Jay Rothman: The Reflexive Mediator

by Heidi Burgess for Jay Rothman

September 9, 2022

In response to our question about neutrality, Jay Rothman referred us to his Negotiation Journal article entitled "The Reflexive Mediator": which was published in October, 2014. 

In his introduction, Jay writes:

This article describes a reflexive approach to mediation that can be taken by mediators, which I see as a promising corrective to two positivist ideas in the field of mediation that are slow to fade: that we should be neutral as third parties and that parties should seek solutions based on objective truth that can be verified and measured.

Jay goes on to assert that first, "third parties cannot be neutral, and therefore striving to be so is a wasted effort." Instead, Jay argues (citing many others as concurring with this notion) that mediators need to be "aware" of their own reactions to the people in the room and to the discussions taking place, practicing what others have called "mindfulness mediation." He suggests mediators do this using "reflexivity" which 

refers to an interactive process that takes into consideration the relationship between self, other, and context. This reflexive process entails engaging in the moment as well as noticing and, as much as possible, understanding one’s thoughts and feelings during an encounter with the parties in a certain time and place. Engaging in this process helps the mediator expand her or his frame of attention from a primary focus on the parties and their conflict situation to also consider how he or she encounters those parties, and what are the underlying assumptions and priorities that shape their mediated interactions.

Once a mediator recognizes their bias, they can chose to hide it, or to reveal it in an effort to raise important issues. As an example he talks about a divorce mediation in which he recognized his own bias towards the husband, whom he viewed as the underdog. After recognizing this bias, however, he realized that he had to balance it.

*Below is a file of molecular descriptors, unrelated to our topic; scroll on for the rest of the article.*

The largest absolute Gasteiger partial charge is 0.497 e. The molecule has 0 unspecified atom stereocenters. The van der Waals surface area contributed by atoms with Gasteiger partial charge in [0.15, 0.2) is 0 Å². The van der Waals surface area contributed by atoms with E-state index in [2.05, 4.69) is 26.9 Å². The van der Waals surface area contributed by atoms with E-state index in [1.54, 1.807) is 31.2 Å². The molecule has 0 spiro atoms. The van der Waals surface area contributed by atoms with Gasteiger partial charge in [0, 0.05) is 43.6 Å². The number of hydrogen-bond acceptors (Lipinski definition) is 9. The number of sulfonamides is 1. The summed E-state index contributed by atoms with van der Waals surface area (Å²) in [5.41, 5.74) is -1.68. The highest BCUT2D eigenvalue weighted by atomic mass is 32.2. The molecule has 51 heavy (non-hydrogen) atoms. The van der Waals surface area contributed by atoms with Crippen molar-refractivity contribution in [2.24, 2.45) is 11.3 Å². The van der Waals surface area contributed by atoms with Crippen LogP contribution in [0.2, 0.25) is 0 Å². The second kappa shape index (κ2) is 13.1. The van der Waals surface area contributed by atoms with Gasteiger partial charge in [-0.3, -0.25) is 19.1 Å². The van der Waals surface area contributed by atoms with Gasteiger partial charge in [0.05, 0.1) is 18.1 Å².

Turning my attention to the wife, I seek to see her side and why she seeks full custody; in a way I seek to “act” her role internally,by becoming the“ not not me”and trying at least momentarily to view the situation through her eyes. Thus, having both articulated my own bias to myself and raised it to a level of self-conscious scrutiny, I “discipline it” by trying to balance it by taking perspective of the other side, just as I hope the parties will eventually be able to do with each other.

Jay also warns that reflexive mediators must first:

make peace with conflict themselves. Too often, an urgent need to solve the conflict — perhaps arising out of mediators’ own discomfort with it — can lead third parties to collude with disputants to rush headlong into problem solving or solution-seeking. The reflexive mediator’s job is to bravely engage conflicts, displaying a balanced approach between the biologically conditioned extremes of flight and fight.

Telling a story of when two disputants projected their anger with each other on him, the mediator, Jay explained how he used I messages (he didn't use that term, though, I'm adding that) to explain how important it was to him, as a mediator, to be trusted, and he asked the parties to help him understand what he did to lose their trust, and how he might regain it. He went on to help them explore how trust between each other was actually the core issue of their dispute (not money, as they first assumed). Once they all started grappling with trust and distrust, they were able to resolve the dispute.

Jay then introduces the concept of "analytic empathy," in which the parties recognize that they are in at least some ways similar. It does not require that they empathize with the the other emotionally; it does not require that they trust each other. "But analytic or cognitive insights about similarities between oneself and the other can help “unfreeze” opponents’ assumptions that he other is automatically and irrevocably an enemy."

Such understandings can enable parties to see that adversaries, like themselves, are deeply motivated by shared human concerns, and that unless these are fulfilled conflict will be perpetuated. As parties begin to see their similarities to their enemies — their similar motivations, fears, and needs (for safety, control, identity, etc.) — enmity may diminish and the “us vs. them” split breaks down.

Thus, through reflexive mediation, Jay concludes,

the parties can gain a more nuanced view of the conflict and a better understanding of the other party’s needs, values, and identities. The reflexive mediator achieves this both by demonstrating reflexive behavior himself/herself and by encouraging it in the parties. Ideally,when reflexive mediation succeeds, parties will discover more about each other and themselves, and will develop the will to turn their conflict into a process of collaborative learning and constructive change.